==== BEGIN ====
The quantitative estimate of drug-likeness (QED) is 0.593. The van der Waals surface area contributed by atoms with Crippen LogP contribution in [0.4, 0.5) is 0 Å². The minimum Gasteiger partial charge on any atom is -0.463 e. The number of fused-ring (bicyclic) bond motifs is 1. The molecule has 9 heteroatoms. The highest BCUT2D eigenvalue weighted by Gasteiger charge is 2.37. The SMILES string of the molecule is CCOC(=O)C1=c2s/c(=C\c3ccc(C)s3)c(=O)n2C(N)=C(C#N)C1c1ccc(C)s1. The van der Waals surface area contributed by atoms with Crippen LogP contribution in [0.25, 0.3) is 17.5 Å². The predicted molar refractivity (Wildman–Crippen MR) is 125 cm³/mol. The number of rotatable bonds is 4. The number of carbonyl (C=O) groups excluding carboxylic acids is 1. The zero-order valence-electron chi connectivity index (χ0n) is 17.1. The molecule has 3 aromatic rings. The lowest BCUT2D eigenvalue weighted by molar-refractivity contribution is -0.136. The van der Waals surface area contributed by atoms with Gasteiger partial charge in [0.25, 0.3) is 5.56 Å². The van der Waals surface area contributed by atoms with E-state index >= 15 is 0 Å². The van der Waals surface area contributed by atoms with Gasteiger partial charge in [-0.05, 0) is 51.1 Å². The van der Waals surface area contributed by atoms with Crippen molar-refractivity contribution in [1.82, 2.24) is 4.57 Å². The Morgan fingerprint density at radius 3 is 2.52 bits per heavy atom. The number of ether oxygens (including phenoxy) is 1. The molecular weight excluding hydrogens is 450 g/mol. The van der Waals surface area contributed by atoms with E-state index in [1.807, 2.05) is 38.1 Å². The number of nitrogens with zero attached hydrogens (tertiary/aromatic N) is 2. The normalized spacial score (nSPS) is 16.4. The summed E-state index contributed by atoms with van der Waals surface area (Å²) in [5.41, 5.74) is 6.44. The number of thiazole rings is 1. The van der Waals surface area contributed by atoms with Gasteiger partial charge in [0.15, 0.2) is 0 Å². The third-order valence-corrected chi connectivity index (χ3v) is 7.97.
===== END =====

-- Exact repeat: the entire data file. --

The quantitative estimate of drug-likeness (QED) is 0.593. The van der Waals surface area contributed by atoms with Crippen LogP contribution in [0.4, 0.5) is 0 Å². The minimum Gasteiger partial charge on any atom is -0.463 e. The number of fused-ring (bicyclic) bond motifs is 1. The molecule has 9 heteroatoms. The highest BCUT2D eigenvalue weighted by Gasteiger charge is 2.37. The SMILES string of the molecule is CCOC(=O)C1=c2s/c(=C\c3ccc(C)s3)c(=O)n2C(N)=C(C#N)C1c1ccc(C)s1. The van der Waals surface area contributed by atoms with Crippen LogP contribution in [0.25, 0.3) is 17.5 Å². The predicted molar refractivity (Wildman–Crippen MR) is 125 cm³/mol. The number of rotatable bonds is 4. The number of carbonyl (C=O) groups excluding carboxylic acids is 1. The zero-order valence-electron chi connectivity index (χ0n) is 17.1. The molecule has 3 aromatic rings. The lowest BCUT2D eigenvalue weighted by molar-refractivity contribution is -0.136. The van der Waals surface area contributed by atoms with Gasteiger partial charge in [0.25, 0.3) is 5.56 Å². The van der Waals surface area contributed by atoms with E-state index >= 15 is 0 Å². The van der Waals surface area contributed by atoms with Gasteiger partial charge in [-0.05, 0) is 51.1 Å². The van der Waals surface area contributed by atoms with Crippen molar-refractivity contribution in [1.82, 2.24) is 4.57 Å². The Morgan fingerprint density at radius 3 is 2.52 bits per heavy atom. The number of ether oxygens (including phenoxy) is 1. The molecular weight excluding hydrogens is 450 g/mol. The van der Waals surface area contributed by atoms with E-state index in [1.807, 2.05) is 38.1 Å². The number of nitrogens with zero attached hydrogens (tertiary/aromatic N) is 2. The normalized spacial score (nSPS) is 16.4. The summed E-state index contributed by atoms with van der Waals surface area (Å²) in [5.41, 5.74) is 6.44. The number of thiazole rings is 1. The van der Waals surface area contributed by atoms with Gasteiger partial charge in [0.15, 0.2) is 0 Å². The third-order valence-corrected chi connectivity index (χ3v) is 7.97.